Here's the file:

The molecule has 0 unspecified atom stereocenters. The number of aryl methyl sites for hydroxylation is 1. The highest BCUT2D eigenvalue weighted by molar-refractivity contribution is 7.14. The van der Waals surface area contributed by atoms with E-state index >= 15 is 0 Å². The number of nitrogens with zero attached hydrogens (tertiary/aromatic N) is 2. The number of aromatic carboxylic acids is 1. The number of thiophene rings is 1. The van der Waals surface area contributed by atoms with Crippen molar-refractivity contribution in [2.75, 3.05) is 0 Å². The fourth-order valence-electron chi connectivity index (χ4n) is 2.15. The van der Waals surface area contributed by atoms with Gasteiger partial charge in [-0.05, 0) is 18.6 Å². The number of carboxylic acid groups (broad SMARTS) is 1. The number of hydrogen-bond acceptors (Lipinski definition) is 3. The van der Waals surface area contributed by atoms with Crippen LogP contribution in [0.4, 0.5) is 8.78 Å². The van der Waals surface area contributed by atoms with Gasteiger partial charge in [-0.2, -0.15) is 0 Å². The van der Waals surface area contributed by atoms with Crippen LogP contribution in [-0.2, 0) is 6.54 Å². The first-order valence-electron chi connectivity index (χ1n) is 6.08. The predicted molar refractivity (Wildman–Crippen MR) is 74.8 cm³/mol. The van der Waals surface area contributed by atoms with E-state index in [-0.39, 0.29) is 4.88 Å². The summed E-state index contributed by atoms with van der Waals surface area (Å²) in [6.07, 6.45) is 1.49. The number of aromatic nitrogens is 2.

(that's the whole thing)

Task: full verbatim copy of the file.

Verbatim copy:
The molecule has 0 unspecified atom stereocenters. The number of aryl methyl sites for hydroxylation is 1. The highest BCUT2D eigenvalue weighted by molar-refractivity contribution is 7.14. The van der Waals surface area contributed by atoms with E-state index >= 15 is 0 Å². The number of nitrogens with zero attached hydrogens (tertiary/aromatic N) is 2. The number of aromatic carboxylic acids is 1. The number of thiophene rings is 1. The van der Waals surface area contributed by atoms with Crippen molar-refractivity contribution in [2.75, 3.05) is 0 Å². The fourth-order valence-electron chi connectivity index (χ4n) is 2.15. The van der Waals surface area contributed by atoms with Gasteiger partial charge in [-0.05, 0) is 18.6 Å². The number of carboxylic acid groups (broad SMARTS) is 1. The number of hydrogen-bond acceptors (Lipinski definition) is 3. The van der Waals surface area contributed by atoms with Crippen LogP contribution in [0.4, 0.5) is 8.78 Å². The van der Waals surface area contributed by atoms with Gasteiger partial charge in [-0.2, -0.15) is 0 Å². The van der Waals surface area contributed by atoms with Crippen LogP contribution in [-0.2, 0) is 6.54 Å². The first-order valence-electron chi connectivity index (χ1n) is 6.08. The predicted molar refractivity (Wildman–Crippen MR) is 74.8 cm³/mol. The van der Waals surface area contributed by atoms with E-state index in [-0.39, 0.29) is 4.88 Å². The summed E-state index contributed by atoms with van der Waals surface area (Å²) in [6.07, 6.45) is 1.49. The number of aromatic nitrogens is 2.